A week long training workshop on a disaster impact mapping software tool that will allow Pacific Island countries to plan, prepare and respond to natural disasters effectively has successfully concluded today.
The PacSAFE software tool has been developed by the Pacific Community (SPC) with funding from the Government of Australia, and technical support from Geoscience Australia. This tool is designed and developed for National Disaster Management Offices and related agencies.
This training introduced the PacSAFE tool and its usefulness in supporting disaster management in Tonga. Participants across the Tongan government will be able to further understand and utilize this software for disaster impact mapping, with a special focus on tropical cyclone scenarios.
Tonga has been identified as a highly hazard prone country and while addressing the workshop, H.E. Andrew Ford, Australian High Commissioner to Tonga said this tool will assist with better disaster risk reduction.
“It helps to answer questions like “If Cyclone Ian were to pass over Tongatapu, how many houses would be impacted?” With different users, the questions can be tailored to address the unique challenges faced when responding to a disaster,” he said.
“Thank you to SPC for supporting the project and leading the development of the PacSAFE application. Without the ongoing efforts of regional organisations such as SPC, it would be impossible to so readily strengthen the capacity of Pacific Island nations for disaster risk management,” he further added.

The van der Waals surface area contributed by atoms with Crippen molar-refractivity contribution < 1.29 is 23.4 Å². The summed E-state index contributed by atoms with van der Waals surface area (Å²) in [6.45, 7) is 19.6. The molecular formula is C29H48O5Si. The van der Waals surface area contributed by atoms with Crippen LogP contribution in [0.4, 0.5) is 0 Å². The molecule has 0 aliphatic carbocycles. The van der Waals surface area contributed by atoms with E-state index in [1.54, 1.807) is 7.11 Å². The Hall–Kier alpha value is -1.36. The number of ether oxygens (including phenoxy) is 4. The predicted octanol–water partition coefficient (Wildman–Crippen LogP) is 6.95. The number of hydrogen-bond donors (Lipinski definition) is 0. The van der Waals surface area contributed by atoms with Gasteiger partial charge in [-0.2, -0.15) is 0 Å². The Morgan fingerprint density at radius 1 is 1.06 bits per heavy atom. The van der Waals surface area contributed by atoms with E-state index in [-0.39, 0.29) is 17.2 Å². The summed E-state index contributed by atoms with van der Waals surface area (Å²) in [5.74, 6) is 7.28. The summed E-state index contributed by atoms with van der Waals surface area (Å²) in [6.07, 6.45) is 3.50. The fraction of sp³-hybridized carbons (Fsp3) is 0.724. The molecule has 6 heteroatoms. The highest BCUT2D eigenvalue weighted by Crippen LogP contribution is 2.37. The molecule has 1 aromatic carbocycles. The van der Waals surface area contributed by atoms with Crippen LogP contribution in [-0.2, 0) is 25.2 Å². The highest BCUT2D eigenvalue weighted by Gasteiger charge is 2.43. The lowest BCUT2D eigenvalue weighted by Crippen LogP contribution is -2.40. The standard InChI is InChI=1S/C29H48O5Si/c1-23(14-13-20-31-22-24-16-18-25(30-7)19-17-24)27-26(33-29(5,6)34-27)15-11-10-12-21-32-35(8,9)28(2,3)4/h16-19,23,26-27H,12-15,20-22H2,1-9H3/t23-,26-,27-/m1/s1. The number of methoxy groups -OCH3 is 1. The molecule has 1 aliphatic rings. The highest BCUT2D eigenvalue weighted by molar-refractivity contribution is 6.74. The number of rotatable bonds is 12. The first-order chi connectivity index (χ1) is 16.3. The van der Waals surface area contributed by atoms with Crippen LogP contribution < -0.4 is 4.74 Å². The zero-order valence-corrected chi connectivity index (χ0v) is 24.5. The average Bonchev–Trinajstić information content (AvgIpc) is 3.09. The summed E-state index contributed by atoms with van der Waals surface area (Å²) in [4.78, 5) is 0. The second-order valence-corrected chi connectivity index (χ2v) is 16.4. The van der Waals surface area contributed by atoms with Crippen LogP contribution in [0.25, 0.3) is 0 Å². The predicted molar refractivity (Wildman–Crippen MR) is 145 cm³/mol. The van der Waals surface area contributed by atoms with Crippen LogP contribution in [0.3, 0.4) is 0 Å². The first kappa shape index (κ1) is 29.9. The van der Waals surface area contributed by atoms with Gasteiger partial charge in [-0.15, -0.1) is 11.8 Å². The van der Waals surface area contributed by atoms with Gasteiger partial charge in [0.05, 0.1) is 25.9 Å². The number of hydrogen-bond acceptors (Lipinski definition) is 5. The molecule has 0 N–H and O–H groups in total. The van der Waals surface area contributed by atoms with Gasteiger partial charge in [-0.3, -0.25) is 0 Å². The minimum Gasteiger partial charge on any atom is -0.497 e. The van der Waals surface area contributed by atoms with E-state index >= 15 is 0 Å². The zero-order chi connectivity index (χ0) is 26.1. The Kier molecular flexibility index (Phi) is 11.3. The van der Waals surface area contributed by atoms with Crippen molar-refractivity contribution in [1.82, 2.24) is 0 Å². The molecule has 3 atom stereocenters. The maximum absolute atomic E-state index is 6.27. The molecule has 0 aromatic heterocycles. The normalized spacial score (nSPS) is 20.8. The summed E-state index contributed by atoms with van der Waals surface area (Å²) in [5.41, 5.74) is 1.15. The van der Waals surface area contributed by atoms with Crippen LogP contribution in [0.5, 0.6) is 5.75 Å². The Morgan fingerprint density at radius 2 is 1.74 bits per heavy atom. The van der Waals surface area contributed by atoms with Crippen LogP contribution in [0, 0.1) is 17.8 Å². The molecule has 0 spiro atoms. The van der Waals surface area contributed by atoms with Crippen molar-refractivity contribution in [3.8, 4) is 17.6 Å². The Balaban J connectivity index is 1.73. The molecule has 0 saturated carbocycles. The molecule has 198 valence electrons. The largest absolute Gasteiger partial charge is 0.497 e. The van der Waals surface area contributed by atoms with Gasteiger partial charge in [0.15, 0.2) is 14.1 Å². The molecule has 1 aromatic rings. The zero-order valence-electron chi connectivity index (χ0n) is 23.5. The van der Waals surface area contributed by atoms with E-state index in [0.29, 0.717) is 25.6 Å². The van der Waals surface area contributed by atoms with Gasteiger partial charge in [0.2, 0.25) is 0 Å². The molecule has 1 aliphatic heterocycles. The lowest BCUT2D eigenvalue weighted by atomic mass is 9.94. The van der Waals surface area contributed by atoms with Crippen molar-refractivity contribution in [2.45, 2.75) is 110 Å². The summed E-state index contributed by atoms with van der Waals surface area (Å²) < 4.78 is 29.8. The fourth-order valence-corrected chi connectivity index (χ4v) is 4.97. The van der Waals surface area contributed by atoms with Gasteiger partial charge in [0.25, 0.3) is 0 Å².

The development of disaster management plans are important steps in strengthening disaster risk reduction programs. They can only be effective when risk assessments and contingency planning utilise realistic hazard scenarios and this workshop places special emphasis on tropical cyclone scenarios.
Geoscience Australia has supported this tool and the development of training material which will build the capacity of disaster management offices and other stakeholders.
PacSAFE is an open source project and is a free tool that can be copied and shared with anyone. The software package also has open access to relevant up-to-date and well maintained geospatial data which is a key driving force in the ability to use this tool.
SPC’s Acting Director for Geoscience division, Akuila Tawake said that this tool will allow Disaster Managers to prepare for and respond to disasters and reduce the impacts of disasters on local population and infrastructure.
For further information contact:
Sachindra Singh, Senior Geospatial Systems Architect, Geoscience Division, Pacific Community (SPC) – firstname.lastname@example.org
Geoscience Australia, Email: email@example.com P: +61 2 6249 9111